Benedictine prescreens the film “Outcasts”

"Outcasts" was prescreened at Benedictine as part of the college's Social Justice Week.  Photo by Mary Elsen.

By Mary Elsen, The Circuit.

The criminals, the drug addicts, the poor – these are the members of society often overlooked.  The Franciscan Friars of the Renewal are on a mission to serve the poor and those in need of reform.

The showing of “Outcasts,” a Grassroots film, was the kickoff to Benedictine’s Social Justice Week on Feb. 12.

The film brought viewers along on the mission of the F.F.R. in New York, Ireland, Honduras and England.  Each location showcased a different struggle faced by the poor including drug abuse, crime, hunger and many other challenges.

David Trotter, director of mission and ministry, introduced the film by saying its purpose is to “encounter the poor through the eyes of the poor.”

Throughout the movie, the audience is bombarded with the harsh realities of poverty.  The Friars reach out to those struggling with sickness, crime, drugs, hunger and loneliness – these being just some of the many forms of poverty.

In the film, the F.F.R. repeatedly work to bring Jesus Christ to others and accompany those in need on their journey.

Br. Pier Giorgio, Fr. Sebastian Marie Kajko, Dave Trotter and Joseph Campo posed for a photo after the showing of "Outcasts."  Photo by Mary Elsen.
Br. Pier Giorgio, Fr. Sebastian Maria Kajko, David Trotter and Joseph Campo posed for a photo after the showing of “Outcasts.” Photo by Mary Elsen.

After the film, the floor was open for question and answer with Joseph Campo, director and executive producer of “Outcasts,” Br. Pier Giorgio C.F.R. and Fr. Sebastian Maria Kajko C.F.R.

Campo and Kajko touched on the struggles faced by those working to make the movie.

Kajko said when Campo first approached the F.F.R., they turned down his idea of making a film about them.  Later, the order agreed to the film, but Campo didn’t have the money he needed to proceed with the project.  It took another year to get the film rolling.

“We need a lot of prayer,” Campo said.  “Hundreds of doors were slammed in my face when I was making this film.  Everything that could go wrong went wrong, but we’re here today [showing the film] and we’re here today because of the power of prayer.”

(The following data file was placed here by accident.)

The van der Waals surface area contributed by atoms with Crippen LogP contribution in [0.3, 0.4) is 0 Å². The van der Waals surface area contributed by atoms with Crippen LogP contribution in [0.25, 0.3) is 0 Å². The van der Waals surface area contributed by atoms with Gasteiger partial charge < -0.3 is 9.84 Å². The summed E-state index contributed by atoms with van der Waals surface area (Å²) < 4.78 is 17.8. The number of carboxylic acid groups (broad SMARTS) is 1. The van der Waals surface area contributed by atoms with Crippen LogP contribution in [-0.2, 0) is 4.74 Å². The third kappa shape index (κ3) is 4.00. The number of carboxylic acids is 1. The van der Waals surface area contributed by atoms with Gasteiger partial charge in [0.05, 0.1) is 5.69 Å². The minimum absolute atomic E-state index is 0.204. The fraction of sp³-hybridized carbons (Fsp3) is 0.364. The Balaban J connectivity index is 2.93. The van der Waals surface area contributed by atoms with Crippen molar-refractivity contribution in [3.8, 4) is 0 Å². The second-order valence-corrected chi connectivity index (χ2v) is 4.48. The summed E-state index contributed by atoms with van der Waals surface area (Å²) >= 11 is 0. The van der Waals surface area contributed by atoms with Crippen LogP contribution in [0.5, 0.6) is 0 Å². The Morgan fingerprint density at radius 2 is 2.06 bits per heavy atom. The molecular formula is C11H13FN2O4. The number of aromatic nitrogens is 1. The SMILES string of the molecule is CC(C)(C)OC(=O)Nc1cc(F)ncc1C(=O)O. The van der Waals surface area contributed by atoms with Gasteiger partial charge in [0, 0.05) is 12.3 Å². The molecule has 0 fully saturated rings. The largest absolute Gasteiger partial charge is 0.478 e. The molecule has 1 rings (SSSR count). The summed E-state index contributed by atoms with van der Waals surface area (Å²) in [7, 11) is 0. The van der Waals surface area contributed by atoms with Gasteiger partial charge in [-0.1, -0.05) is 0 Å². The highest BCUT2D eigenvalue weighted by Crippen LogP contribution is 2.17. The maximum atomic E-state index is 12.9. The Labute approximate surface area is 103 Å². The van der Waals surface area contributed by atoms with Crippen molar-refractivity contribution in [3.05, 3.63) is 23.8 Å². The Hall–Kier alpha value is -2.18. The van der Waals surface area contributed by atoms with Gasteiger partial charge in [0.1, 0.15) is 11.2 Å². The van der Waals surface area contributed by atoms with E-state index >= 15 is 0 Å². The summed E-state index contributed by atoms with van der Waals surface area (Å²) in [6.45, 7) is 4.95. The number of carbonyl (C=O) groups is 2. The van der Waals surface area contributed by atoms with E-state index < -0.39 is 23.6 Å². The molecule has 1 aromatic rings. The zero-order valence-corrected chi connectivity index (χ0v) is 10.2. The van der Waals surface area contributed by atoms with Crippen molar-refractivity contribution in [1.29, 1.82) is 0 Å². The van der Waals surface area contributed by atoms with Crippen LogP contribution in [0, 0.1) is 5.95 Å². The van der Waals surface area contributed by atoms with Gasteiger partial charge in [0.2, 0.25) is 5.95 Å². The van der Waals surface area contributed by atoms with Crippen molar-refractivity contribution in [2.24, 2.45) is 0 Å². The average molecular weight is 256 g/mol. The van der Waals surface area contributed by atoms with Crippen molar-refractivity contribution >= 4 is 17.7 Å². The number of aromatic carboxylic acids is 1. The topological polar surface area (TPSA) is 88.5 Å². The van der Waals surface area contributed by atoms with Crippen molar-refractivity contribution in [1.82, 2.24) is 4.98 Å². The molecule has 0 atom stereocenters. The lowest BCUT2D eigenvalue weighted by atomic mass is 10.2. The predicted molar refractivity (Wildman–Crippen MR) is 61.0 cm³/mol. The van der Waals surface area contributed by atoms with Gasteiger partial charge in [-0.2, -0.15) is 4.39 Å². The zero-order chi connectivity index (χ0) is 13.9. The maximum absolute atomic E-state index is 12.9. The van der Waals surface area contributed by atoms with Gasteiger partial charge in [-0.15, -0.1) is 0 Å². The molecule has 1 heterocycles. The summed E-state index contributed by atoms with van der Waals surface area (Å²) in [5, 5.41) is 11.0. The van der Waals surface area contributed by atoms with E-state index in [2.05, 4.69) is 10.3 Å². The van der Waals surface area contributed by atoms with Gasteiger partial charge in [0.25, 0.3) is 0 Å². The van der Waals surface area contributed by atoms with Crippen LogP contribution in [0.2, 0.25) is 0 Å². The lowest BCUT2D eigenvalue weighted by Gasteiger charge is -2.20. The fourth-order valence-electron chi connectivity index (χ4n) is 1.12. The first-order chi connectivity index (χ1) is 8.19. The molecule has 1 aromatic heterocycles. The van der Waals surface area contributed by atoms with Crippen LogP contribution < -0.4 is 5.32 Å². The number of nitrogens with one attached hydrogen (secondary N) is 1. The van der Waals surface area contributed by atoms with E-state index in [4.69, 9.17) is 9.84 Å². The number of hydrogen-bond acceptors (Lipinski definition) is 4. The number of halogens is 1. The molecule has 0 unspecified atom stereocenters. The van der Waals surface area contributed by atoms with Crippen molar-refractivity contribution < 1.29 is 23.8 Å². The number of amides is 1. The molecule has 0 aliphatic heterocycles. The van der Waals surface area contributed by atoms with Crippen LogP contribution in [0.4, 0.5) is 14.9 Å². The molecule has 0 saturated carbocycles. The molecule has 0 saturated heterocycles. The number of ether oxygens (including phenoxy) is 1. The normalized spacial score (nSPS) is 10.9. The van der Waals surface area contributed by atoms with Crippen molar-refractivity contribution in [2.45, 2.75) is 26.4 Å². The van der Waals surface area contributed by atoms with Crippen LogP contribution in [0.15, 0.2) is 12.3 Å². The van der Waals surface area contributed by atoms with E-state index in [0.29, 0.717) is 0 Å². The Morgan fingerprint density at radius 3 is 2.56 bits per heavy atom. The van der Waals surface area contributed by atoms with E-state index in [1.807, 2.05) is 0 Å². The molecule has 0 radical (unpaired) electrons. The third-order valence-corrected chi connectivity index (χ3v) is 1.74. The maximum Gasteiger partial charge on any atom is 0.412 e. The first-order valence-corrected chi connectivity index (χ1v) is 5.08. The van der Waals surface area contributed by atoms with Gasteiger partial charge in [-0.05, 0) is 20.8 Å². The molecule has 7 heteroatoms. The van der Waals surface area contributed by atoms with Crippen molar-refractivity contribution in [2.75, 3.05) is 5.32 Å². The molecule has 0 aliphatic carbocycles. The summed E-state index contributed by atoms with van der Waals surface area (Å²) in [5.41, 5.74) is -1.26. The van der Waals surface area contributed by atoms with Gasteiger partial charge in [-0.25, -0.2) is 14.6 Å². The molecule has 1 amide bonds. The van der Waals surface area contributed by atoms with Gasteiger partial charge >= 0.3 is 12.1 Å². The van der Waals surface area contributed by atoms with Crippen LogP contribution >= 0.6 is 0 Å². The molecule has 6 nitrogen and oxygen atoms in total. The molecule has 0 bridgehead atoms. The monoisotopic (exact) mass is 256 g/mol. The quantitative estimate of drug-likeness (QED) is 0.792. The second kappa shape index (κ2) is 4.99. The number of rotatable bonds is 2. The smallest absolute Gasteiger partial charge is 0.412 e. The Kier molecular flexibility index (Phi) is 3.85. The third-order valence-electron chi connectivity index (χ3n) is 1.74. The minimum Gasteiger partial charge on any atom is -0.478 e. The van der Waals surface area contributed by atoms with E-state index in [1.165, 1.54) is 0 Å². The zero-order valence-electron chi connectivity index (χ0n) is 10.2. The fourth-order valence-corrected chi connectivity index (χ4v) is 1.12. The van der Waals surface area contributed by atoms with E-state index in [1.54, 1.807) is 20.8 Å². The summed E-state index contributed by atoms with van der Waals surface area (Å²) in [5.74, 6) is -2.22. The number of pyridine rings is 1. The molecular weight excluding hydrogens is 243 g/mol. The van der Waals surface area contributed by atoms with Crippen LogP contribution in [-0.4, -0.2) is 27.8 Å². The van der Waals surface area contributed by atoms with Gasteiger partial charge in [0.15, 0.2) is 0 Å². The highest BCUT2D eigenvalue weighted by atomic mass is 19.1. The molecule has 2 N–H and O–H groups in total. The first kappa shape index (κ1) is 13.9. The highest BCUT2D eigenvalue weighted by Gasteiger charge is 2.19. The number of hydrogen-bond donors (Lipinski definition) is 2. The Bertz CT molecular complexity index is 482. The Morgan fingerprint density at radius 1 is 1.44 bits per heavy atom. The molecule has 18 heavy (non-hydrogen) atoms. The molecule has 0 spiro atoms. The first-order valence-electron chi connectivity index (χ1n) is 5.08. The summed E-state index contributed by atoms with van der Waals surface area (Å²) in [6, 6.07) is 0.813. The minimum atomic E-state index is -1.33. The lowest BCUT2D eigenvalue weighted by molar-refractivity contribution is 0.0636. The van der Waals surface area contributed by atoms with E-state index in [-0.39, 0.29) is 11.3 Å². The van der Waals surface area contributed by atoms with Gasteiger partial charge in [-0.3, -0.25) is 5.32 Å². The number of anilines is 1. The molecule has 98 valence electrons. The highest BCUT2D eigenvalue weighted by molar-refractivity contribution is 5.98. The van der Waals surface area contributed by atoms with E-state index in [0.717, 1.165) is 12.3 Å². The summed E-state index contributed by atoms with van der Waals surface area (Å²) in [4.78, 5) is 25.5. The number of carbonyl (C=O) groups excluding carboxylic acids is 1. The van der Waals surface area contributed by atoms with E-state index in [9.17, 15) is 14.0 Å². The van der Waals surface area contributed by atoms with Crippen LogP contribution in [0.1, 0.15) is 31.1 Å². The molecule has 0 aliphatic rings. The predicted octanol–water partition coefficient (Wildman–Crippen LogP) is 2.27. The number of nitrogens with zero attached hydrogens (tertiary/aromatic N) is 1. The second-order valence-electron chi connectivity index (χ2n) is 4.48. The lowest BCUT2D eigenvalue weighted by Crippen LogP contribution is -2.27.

“Outcasts” featured many broken people and captured pieces of their struggles.

While capturing intimate moments, Campo recalls the two thoughts that always crossed his mind: first, “Am I exploiting this person” and second, “Did I get the shot?”

“There is no easy way to do it,” Campo said on capturing intimate shots.  “Everyone who’s in the film gave us consent to film them.”

Campo said that most people give the same reason as someone else for allowing themselves to be filmed in difficult moments: “I’m hoping that someone will see what’s happened to me and it doesn’t happen to them.”

“We do have a goal in mind when we make these films,” Campo said.  “Salvation of souls is really the goal in mind and it’s to stir people, stir people’s emotions and also hopefully to call to action.”

Both the Franciscan Friars and Campo spoke on the sense of beauty they find in their work and life.

Br. Pier Giorgio said he enjoys getting to know people and seeing them light up.

“You obviously see profound brokenness and there’s emptiness there that their trying to fill, but then they [the poor] come and they are filled by relationships,” Giorgio said.

Kajko pointed out that the film showed some key aspects of the Franciscan Friar’s life: their work with the poor, fraternity, prayer life and evangelization.

“Our prayer life is really key always,” Kajko said.  “I want to see them [the poor] for who they really are.  I want to see them the way Christ sees them.  I do see that, on one level, or what draws me to them, what keeps me with them, is the truth that they are daughters, they are sons no less than I am and that, to me, is beautiful.”

Campo also gave his thoughts on the beauty found in life.

“I’ve had the opportunity to work with the poor for many, many years now and I find it to be very exciting and there’s a tremendous amount of beauty in that excitement, if you will.” Campo said.  “I kind of hopefully can look at them as Jesus would look at them, too.  I think we’re just like them in a lot of ways.  Maybe their sins show.  But ours don’t?  But what’s the difference?  We’re all the same in God’s eyes.”

Although Campo enjoys his work with the poor, he knows his limits.

“I think there has to be a certain amount of balance in your life,” Campo said.  “I don’t think you can only live within people’s weaknesses or addictions or whatever the case may be, there has to be some sort of balance.  You have to find that balance.  I think the only balance, quite frankly, is beauty and it is Christ.”